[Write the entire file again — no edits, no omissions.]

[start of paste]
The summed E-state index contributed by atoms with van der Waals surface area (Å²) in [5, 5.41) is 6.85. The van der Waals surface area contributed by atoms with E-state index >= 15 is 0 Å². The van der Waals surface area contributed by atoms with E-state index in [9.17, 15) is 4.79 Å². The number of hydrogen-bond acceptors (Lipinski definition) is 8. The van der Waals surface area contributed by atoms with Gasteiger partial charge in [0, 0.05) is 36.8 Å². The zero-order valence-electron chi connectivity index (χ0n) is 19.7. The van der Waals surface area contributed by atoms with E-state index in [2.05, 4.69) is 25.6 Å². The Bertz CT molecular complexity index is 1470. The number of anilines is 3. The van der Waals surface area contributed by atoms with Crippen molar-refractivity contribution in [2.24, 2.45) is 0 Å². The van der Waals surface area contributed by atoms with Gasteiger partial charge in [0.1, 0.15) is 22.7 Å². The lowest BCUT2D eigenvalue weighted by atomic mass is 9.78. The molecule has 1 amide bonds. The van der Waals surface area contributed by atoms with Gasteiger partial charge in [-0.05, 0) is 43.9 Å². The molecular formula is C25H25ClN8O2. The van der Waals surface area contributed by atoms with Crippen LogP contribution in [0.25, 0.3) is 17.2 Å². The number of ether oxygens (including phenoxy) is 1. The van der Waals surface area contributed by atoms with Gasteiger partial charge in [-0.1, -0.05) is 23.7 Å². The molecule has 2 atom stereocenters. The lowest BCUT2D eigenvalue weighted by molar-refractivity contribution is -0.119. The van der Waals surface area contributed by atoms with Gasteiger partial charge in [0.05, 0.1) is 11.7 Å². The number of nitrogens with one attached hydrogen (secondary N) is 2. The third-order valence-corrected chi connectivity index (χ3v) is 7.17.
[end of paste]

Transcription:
The summed E-state index contributed by atoms with van der Waals surface area (Å²) in [5, 5.41) is 6.85. The van der Waals surface area contributed by atoms with E-state index >= 15 is 0 Å². The van der Waals surface area contributed by atoms with E-state index in [9.17, 15) is 4.79 Å². The number of hydrogen-bond acceptors (Lipinski definition) is 8. The van der Waals surface area contributed by atoms with Gasteiger partial charge in [0, 0.05) is 36.8 Å². The zero-order valence-electron chi connectivity index (χ0n) is 19.7. The van der Waals surface area contributed by atoms with E-state index in [2.05, 4.69) is 25.6 Å². The Bertz CT molecular complexity index is 1470. The number of anilines is 3. The van der Waals surface area contributed by atoms with Crippen molar-refractivity contribution in [2.24, 2.45) is 0 Å². The van der Waals surface area contributed by atoms with Gasteiger partial charge in [0.1, 0.15) is 22.7 Å². The lowest BCUT2D eigenvalue weighted by atomic mass is 9.78. The molecule has 1 amide bonds. The van der Waals surface area contributed by atoms with Gasteiger partial charge in [-0.05, 0) is 43.9 Å². The molecular formula is C25H25ClN8O2. The van der Waals surface area contributed by atoms with Crippen LogP contribution in [0.25, 0.3) is 17.2 Å². The number of ether oxygens (including phenoxy) is 1. The van der Waals surface area contributed by atoms with Gasteiger partial charge in [-0.1, -0.05) is 23.7 Å². The molecule has 2 atom stereocenters. The lowest BCUT2D eigenvalue weighted by molar-refractivity contribution is -0.119. The van der Waals surface area contributed by atoms with Gasteiger partial charge in [0.05, 0.1) is 11.7 Å². The number of nitrogens with one attached hydrogen (secondary N) is 2. The third-order valence-corrected chi connectivity index (χ3v) is 7.17.